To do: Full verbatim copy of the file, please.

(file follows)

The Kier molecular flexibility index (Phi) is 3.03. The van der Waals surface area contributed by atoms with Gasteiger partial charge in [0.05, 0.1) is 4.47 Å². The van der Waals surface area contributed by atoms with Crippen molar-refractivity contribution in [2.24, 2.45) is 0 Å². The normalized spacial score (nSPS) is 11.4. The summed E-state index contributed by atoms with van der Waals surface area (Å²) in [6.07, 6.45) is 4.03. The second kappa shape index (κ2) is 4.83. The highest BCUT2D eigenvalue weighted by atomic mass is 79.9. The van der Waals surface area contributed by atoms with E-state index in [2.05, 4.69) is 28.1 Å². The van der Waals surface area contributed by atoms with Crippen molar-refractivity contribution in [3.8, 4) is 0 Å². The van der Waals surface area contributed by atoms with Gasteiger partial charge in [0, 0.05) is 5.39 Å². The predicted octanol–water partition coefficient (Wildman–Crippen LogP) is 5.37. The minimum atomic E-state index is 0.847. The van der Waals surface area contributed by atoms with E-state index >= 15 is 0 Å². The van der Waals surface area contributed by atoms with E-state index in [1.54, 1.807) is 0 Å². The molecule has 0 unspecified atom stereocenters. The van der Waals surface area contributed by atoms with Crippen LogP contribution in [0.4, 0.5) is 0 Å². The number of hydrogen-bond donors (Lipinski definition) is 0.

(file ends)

The Kier molecular flexibility index (Phi) is 3.03. The van der Waals surface area contributed by atoms with Gasteiger partial charge in [0.05, 0.1) is 4.47 Å². The van der Waals surface area contributed by atoms with Crippen molar-refractivity contribution in [2.24, 2.45) is 0 Å². The normalized spacial score (nSPS) is 11.4. The summed E-state index contributed by atoms with van der Waals surface area (Å²) in [6.07, 6.45) is 4.03. The second kappa shape index (κ2) is 4.83. The highest BCUT2D eigenvalue weighted by atomic mass is 79.9. The van der Waals surface area contributed by atoms with E-state index in [2.05, 4.69) is 28.1 Å². The van der Waals surface area contributed by atoms with Crippen molar-refractivity contribution in [3.8, 4) is 0 Å². The van der Waals surface area contributed by atoms with Gasteiger partial charge in [0, 0.05) is 5.39 Å². The predicted octanol–water partition coefficient (Wildman–Crippen LogP) is 5.37. The minimum atomic E-state index is 0.847. The van der Waals surface area contributed by atoms with E-state index >= 15 is 0 Å². The van der Waals surface area contributed by atoms with E-state index in [1.54, 1.807) is 0 Å². The molecule has 0 unspecified atom stereocenters. The van der Waals surface area contributed by atoms with Crippen LogP contribution in [0.4, 0.5) is 0 Å². The number of hydrogen-bond donors (Lipinski definition) is 0.